For Donald Trump and his brand, “winning” is of utmost importance. While his relentless talk about American exceptionalism is appealing to GOP primary voters, Trump’s personal success in life and his front-runner status in the Republican contest are other elements of the billionaire businessman’s appeal. Everybody likes a winner, after all, especially when that winner is sticking it to the establishment.
Unfortunately for Trump, his early lead in the polls and his belief in the certainty of his success have sown the seeds of his own inevitable political destruction.
What do we know about Trump? He never admits mistakes. Defeat is certainly not an option. For most of the campaign, Trump’s candidacy has been about how well he is doing in polls. His empirical supremacy apparently trumped everything else.
But if a batch of recent polls showing his lead slipping — or even disappearing completely — is the beginning of a trend, Trump’s candidacy is coming to a crossroads.
In October, a Quinnipiac University poll of likely Republican Iowa caucus-goers showed Trump slipping behind retired neurosurgeon Ben Carson, 28 percent to 20 percent. A Des Moines Register/Bloomberg Politics survey showed Carson with a similar 28 percent to 19 percent advantage.
A New York Times/CBS News poll of GOP primary voters nationally showed Carson with a 26 percent to 22 percent edge over Trump. And the recent NBC News/Wall Street Journal poll of GOP primary voters nationally, Carson with a similar 29 percent to 23 percent advantage.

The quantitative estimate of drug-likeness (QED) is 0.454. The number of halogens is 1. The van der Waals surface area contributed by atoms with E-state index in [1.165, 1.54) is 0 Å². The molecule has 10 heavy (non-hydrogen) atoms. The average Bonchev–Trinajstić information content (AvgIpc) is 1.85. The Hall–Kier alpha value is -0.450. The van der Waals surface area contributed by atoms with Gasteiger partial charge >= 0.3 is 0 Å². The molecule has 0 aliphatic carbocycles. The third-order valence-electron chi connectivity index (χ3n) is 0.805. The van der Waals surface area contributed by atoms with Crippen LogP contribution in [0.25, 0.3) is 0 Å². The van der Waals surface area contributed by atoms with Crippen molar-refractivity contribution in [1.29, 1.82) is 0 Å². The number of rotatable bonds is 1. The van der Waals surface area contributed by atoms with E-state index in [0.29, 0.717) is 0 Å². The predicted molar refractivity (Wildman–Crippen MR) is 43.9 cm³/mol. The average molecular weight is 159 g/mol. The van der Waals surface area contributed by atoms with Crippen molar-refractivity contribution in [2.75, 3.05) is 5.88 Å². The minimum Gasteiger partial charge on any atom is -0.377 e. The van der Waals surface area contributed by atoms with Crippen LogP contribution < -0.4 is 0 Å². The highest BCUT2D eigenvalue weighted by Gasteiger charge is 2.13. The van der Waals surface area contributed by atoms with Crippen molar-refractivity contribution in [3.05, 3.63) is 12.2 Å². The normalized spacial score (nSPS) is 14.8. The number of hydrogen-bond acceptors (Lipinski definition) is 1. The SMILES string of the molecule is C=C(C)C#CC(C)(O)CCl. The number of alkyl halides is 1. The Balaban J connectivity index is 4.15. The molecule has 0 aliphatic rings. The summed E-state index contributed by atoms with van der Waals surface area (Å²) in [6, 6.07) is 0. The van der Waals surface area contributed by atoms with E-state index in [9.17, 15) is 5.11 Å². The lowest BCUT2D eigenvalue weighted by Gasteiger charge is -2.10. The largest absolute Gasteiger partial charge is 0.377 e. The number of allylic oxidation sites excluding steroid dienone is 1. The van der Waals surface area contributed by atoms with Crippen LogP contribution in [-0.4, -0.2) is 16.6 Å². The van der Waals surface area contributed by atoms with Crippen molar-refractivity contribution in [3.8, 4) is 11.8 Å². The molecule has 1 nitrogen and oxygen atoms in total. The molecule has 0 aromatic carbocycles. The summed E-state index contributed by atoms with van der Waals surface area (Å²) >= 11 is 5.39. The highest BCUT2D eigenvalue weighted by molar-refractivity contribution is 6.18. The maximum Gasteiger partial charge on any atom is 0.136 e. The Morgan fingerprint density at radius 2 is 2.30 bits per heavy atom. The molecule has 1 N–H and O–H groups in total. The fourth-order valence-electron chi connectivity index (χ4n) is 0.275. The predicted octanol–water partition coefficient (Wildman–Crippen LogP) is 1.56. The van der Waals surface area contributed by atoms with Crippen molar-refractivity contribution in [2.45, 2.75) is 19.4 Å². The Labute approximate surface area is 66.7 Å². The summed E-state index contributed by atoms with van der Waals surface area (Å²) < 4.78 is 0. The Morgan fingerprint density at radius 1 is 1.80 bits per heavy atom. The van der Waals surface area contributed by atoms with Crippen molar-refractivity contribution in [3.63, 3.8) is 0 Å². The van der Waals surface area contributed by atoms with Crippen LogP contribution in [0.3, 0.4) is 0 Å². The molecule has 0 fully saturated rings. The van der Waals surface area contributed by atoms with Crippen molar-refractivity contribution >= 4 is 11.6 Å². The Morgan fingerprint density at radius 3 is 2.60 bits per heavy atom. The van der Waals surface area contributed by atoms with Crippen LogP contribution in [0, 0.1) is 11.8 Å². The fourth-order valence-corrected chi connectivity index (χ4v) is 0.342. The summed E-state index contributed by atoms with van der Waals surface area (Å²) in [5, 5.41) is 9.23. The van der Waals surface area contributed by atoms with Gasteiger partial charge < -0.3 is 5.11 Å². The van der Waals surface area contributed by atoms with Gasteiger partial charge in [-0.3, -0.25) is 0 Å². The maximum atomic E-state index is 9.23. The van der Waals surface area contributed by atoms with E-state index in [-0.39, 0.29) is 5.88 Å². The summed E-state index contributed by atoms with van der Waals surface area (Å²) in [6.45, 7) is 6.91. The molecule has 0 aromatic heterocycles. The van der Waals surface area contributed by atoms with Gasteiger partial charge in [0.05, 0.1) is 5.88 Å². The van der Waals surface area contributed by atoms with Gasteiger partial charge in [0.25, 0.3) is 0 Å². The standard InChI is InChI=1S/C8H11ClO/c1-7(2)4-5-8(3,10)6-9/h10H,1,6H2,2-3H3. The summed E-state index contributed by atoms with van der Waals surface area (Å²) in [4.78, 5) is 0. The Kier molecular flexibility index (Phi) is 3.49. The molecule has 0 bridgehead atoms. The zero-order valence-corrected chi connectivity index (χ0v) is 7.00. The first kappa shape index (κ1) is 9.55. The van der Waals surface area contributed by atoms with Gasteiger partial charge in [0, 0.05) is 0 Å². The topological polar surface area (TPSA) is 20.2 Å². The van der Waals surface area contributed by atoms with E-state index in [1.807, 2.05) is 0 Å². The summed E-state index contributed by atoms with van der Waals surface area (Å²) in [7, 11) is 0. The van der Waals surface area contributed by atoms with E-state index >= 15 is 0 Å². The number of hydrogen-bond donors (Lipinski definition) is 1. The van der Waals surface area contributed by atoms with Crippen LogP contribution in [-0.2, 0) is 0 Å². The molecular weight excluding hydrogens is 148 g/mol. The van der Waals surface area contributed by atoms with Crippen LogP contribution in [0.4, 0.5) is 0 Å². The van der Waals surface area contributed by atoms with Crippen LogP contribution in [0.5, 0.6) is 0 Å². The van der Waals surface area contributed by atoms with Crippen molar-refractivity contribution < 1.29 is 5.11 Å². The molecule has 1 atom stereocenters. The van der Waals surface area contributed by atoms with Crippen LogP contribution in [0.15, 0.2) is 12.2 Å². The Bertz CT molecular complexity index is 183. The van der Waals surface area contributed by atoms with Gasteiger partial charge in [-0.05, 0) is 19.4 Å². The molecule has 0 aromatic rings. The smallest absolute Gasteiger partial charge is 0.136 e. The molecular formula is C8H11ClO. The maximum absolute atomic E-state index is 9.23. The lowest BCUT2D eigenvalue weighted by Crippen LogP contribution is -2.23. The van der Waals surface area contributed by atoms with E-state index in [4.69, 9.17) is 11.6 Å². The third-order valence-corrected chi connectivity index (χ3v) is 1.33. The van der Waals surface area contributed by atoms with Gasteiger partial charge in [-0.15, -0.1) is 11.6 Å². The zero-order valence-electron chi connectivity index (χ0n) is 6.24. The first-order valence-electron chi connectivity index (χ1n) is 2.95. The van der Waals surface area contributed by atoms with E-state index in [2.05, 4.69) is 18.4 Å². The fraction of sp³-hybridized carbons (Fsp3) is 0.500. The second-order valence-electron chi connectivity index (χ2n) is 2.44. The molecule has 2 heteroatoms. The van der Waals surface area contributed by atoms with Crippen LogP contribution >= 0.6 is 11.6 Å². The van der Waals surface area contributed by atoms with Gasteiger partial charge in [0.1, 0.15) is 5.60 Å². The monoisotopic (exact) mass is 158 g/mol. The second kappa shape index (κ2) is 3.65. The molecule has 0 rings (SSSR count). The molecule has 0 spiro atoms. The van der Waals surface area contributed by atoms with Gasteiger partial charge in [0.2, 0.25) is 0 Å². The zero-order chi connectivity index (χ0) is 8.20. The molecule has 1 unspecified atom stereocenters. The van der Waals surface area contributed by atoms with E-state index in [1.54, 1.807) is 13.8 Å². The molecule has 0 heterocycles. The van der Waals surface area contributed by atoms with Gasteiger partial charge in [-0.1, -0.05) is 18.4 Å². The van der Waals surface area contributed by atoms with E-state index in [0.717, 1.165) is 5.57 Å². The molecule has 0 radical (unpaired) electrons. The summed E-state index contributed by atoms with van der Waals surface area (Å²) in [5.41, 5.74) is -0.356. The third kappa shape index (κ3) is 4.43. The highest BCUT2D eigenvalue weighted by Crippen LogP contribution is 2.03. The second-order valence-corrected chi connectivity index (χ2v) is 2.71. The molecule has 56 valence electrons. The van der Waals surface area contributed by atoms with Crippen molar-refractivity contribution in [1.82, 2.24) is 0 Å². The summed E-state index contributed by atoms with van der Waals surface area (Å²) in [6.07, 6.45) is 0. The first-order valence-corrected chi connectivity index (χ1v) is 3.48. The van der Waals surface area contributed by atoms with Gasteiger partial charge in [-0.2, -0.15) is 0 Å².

In order to preserve the Trump brand, Trump has to get out of the race before he actually loses the race.
Right now, Trump is moving through the stages of polling grief. First it was bewilderment (He told radio host Hugh Hewitt he was “very surprised” by the Iowa polling.), then denial (He told NBC’s Matt Lauer, “I don’t believe I have fallen behind.”).
But at some point, if the trend continues, Trump will come to the conclusion that he really is at risk of losing. He’ll tell America he would have won and could have been president, but he didn’t want it. The office is beneath him. And he’ll let the rest of the candidates pick up his scraps. Trump has to go out on his own terms.
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